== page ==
Anders, Gary C.. Dependence and underdevelopment: the political economy of Cherokee Native Americans

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Publication Information The main body of the Publication Information page contains all the metadata that HRAF holds for that document.

Author: Author's name as listed in Library of Congress records

Title: Dependence and underdevelopment: the political economy of Cherokee Native Americans

Published By: Original publisher Ann Arbor, Michigan: University Microfilms International. 1979 [1987 copy]. iii, vii, 202 leaves ill., maps

By line: Author's name as appearing in the actual publication Gary Carson Anders

HRAF Publication Information: New Haven, Conn.: Human Relations Area Files, 2019. Computer File

Culture: Culture name from the Outline of World Cultures (OWC) with the alphanumberic OWC identifier in parenthesis. Cherokee (NN08)

Subjects: Document-level OCM identifiers given by the anthropology subject indexers at HRAF History (175); Theoretical orientation in research and its results (121); External relations (648); Public welfare (657); Acculturation and culture contact (177); Real property (423); Government regulation (656);

Abstract: Brief abstract written by HRAF anthropologists who have done the subject indexing for the document This study focuses on the factors which have contributed to Indian underdevelopment by demonstrating the relationship between the Cherokee tribal economy and the local White economy (p. 17). The author suggests that long-standing U. S. government policies are the basis of Cherokee and other Native Americans' economic dependency. Such dependency he finds is characteristic of internal colonialism. The first chapter details the distribution of poverty as measured in levels of unemployment, earnings and education among Native Americans generally and compares these figures with those for other minority groups. The author then outlines dependency theory whereby nations in control of dependent populations extract economic resources from them for their own use rather than for their colonies' development. This theoretical model the author applies specifically in the case of the Cherokee and to other Indians as well. The author further defends his theoretical approach by comparing dependency theory with conventional theories of development. The middle sections review not only the exploitative side of Cherokee contacts with Whites from the 16th through the 19th centuries, but also elaborates on Cherokee achievements in education and commerce which were extensive enough to make them economically self-sufficient. Cherokee participation in U. S. affairs, especially the Civil War, helped to exacerbate internal polarities between tribal members, however. The last sections of the text concern the establishment of the Cherokee Nation after 1838. The net effect of Federal policies toward the Cherokee as well as the division between Cherokee fullbloods and mixedbloods was the consistent loss of land from the former group. The author maintains that the dispute between traditional Cherokees, who try to preserve their heritage, and the mixedbloods, who control the Indian bureaucracy and have cultural ties with the local economy in Oklahoma as well, is central to understanding Indian underdevelopment.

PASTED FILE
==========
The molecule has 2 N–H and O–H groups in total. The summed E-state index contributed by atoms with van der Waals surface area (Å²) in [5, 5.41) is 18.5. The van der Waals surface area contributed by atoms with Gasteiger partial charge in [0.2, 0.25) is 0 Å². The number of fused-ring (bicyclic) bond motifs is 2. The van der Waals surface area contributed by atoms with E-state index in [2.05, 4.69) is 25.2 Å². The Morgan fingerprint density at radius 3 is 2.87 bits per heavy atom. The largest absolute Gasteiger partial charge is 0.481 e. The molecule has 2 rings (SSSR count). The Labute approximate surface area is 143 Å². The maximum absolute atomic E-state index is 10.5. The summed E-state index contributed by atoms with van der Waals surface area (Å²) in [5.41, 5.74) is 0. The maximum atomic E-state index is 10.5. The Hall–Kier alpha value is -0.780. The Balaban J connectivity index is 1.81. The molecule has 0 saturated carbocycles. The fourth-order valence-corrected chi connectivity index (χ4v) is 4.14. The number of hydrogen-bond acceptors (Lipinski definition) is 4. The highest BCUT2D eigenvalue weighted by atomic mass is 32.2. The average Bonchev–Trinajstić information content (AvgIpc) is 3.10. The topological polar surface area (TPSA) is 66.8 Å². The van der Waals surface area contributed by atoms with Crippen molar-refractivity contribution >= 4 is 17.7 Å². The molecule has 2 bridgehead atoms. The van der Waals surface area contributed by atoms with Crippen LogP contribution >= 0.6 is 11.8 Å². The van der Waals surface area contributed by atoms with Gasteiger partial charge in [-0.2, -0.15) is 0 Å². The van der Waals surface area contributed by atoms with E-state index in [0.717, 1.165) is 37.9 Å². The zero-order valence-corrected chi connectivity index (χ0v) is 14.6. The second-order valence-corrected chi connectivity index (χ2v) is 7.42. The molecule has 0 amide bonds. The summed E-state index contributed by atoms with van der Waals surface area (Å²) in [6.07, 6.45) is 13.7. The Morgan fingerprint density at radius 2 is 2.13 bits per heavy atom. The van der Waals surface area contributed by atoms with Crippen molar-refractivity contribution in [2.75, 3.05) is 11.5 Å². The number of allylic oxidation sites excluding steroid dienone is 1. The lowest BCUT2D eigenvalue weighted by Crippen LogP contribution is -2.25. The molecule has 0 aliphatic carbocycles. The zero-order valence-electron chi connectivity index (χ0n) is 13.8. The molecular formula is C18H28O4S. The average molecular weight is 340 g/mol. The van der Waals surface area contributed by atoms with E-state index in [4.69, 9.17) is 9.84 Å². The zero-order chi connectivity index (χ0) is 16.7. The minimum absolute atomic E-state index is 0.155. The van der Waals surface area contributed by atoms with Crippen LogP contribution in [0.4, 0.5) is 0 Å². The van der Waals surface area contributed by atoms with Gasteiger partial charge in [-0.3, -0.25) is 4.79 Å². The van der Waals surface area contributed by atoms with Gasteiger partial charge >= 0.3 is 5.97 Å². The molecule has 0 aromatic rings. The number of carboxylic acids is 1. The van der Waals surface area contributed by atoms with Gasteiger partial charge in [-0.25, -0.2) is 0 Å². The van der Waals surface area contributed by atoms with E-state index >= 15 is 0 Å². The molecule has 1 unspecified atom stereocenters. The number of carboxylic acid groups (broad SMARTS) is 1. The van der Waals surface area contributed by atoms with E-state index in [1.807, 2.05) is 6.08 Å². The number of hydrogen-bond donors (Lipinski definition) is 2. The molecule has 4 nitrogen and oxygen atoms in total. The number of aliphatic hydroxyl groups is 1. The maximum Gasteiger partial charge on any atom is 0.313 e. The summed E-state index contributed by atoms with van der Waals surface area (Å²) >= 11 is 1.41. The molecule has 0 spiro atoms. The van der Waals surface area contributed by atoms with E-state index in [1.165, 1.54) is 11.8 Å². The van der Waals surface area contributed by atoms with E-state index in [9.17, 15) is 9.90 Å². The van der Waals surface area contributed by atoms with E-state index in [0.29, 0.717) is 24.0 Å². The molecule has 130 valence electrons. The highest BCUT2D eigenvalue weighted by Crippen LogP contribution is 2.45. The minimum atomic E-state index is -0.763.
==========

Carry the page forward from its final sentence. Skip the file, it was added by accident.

Document Number: HRAF's in-house numbering system derived from the processing order of documents 20

Document ID: HRAF's unique document identifier. The first part is the OWC identifier and the second part is the document number in three digits. nn08-020

Document Type: May include journal articles, essays, collections of essays, monographs or chapters/parts of monographs. Monograph

Language: Language that the document is written in English

Note: UM7908374 Thesis (Ph.D.) -- University of Notre Dame, 1979 Includes bibliographical references The first chapter, detailing the distribution of poverty as measured in levels of unemployment, earnings and education among Native Americans generally and comparing these figures with those for other minority groups, has been Indexed for 'THEORETICAL ORIENTATION IN RESEARCH AND ITS RESULTS' (121).

Field Date: The date the researcher conducted the fieldwork or archival research that produced the document 1977-1978

Evaluation: In this alphanumeric code, the first part designates the type of person writing the document, e.g. Ethnographer, Missionary, Archaeologist, Folklorist, Linguist, Indigene, and so on. The second part is a ranking done by HRAF anthropologists based on the strength of the source material on a scale of 1 to 5, as follows: 1 - poor; 2 - fair; 3 - good, useful data, but not uniformly excellent; 4 - excellent secondary data; 5 - excellent primary data Economist-4,5

Analyst: The HRAF anthropologist who subject indexed the document and prepared other materials for the eHRAF culture/tradition collection. Delores Walters ; John Beierle ; 1988

Coverage Date: The date or dates that the information in the document pertains to (often not the same as the field date). 1977-1978

Coverage Place: Location of the research culture or tradition (often a smaller unit such as a band, community, or archaeological site) Oklahoma, United States

LCSH: Library of Congress Subject Headings Cherokee Indians


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